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Although this sounds absurd at first, there is a well known legend about the 12th Century samurai Satō Tadanobu beating back assassins with a goban. In the legend, he is said to have subsequently committed seppuku, which implies the board was an effective weapon.

I'm assuming 12th century game boards had more weight and solidity than modern, mass-produced boards, and Musashi Miyamoto is pretty outspoken on the point that a swordsman doesn't need a sword to kill enemies.

Chinese styles often incorporate "gimmick" weapons, probably to kindle interest in the arts, but also to make the point that anything can be a weapon. (Jackie Chan was a leading exemplar of "bench form", using a wooden bench as an effective weapon, in various films across his career.)

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    I think the point is just that, anything can be used, but it isn't necessarily practiced. A board game is by nature a game on a board and not a weapon. Just because something "can" be used as a weapon doesn't mean it should be incorporated as a style and taught. Jackie Chan is a movie actor and in the movies it looks cool to use odd things as weapons. That isn't the same as real life, and what you suggest is highly impractical to practice much less teach. If you are a chess master and play all the time then maybe... – mutt Nov 10 '17 at 4:12
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    Not relevant to Martial Arts... – coinbird Nov 10 '17 at 14:39
  • @mutt absolutely. I'd just make a comment that the child opera training of Jackie Chan firmly rooted in the real arts, (His teacher Yu Jim-yuen was the real deal) even though the requirements of choreography are different from actual combat. And of course, as my old teacher used to say, the practice is important, but if someone attacks you, pick up a brick and hit them in the head. And, of course, we live in the age of the gun so the function of martial arts in the contemporary landscape is different from the pre-gun era. – DukeZhou Nov 10 '17 at 23:36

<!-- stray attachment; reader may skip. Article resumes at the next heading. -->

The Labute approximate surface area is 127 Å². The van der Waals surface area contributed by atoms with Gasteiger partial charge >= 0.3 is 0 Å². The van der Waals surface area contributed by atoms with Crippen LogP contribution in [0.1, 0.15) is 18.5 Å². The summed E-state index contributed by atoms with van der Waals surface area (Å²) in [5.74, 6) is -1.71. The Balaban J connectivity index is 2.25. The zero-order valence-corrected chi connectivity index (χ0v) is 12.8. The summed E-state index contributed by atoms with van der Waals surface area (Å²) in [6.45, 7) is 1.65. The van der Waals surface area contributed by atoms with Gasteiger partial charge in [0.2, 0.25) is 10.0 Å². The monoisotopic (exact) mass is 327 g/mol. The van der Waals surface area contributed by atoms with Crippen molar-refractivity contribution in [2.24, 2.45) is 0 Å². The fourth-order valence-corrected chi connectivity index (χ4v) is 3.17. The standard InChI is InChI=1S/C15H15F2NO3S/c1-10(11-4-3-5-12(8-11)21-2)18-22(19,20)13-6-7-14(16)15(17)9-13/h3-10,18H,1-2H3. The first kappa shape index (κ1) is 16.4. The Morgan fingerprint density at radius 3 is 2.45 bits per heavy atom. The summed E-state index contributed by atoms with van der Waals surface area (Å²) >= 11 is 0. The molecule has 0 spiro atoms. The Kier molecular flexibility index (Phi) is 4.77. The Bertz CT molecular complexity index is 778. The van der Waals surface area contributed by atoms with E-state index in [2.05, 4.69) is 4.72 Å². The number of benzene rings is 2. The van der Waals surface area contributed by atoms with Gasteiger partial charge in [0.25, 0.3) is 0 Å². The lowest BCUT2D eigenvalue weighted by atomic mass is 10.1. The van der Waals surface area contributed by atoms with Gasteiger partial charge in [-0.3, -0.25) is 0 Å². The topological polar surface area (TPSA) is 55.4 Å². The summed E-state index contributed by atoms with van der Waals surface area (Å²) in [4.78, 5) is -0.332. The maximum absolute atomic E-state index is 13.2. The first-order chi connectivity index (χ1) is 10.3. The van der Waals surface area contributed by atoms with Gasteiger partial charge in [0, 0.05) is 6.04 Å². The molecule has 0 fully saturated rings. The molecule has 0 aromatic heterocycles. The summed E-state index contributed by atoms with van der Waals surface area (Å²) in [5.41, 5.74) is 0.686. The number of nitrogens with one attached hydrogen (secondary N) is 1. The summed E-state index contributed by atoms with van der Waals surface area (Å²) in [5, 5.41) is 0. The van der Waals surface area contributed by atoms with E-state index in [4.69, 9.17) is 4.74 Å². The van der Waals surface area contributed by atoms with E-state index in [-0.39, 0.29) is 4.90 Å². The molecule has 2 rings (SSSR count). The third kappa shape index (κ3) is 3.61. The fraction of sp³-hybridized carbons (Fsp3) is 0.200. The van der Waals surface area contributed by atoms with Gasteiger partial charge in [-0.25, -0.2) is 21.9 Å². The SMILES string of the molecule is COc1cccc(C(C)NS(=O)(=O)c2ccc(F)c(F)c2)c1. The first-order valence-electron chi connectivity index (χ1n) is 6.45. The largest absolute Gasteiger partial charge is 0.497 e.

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None of the 27 Shotokan kata include a go board, or anything similar in their applied applications. I've seen many Wado Ryu versions of the same kata and they do not include boards.

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  • Is there a source that backs up your statement? I'm not doubting your experience, but answers backed up with sources, references, are preferred over anecdotal answers. – Mike P Jun 21 '19 at 15:51
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Chess Boxing

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The sport of chess boxing is a martial art combined with the game of chess.

Boxing skills wear down your opponent and make it difficult for him or her to concentrate on the mental challenge of speed chess. Players must make a chess move within 10 seconds. The match can be won in any round by a knockout or a checkmate.

No, you are not allowed to hit your opponent with the chess board.

Chess Boxing Rules

"Since 1992 the sport has gone global with countries including England, Germany, Netherlands, France, Russia and Japan all embracing the new sport.

Players have to be skilled in both boxing and chess to compete at the highest level...Players go head to head in chess boxing and the match starts with a four minute round of chess.

The players then go into the ring for a three minute round of boxing before again returning to the chess board.

The match consists of 11 rounds in all (6 rounds of chess and 5 rounds of boxing) with 1 minute intervals between rounds." Chess Boxing Rules

Introduction to Iepe Rudingh, Inventor of Chess Boxing

ESPN Video: "What is chess boxing, and how did it become a sport? Chess boxing inventor Iepe Rubingh explains the origins and rules of his quirky sport, which was inspired in part by a comic."

It's London vs Berlin: "...and please don't mention the war." Chess Boxing founder and President of the Chess Boxing Club Berlin, Iepe Rubingh, a Dutchman, talking trash to the Brits preparing to engage in chess boxing battle with Germany. Video: Chess Boxing Message from Berlin for London

Sadly, Iepe passed away at the age of 45 (17 August 1974 to 8 May 2020).

Photo Credit: Chess Boxing Demands a Rare Breed of Human: The 'Nerdlete'

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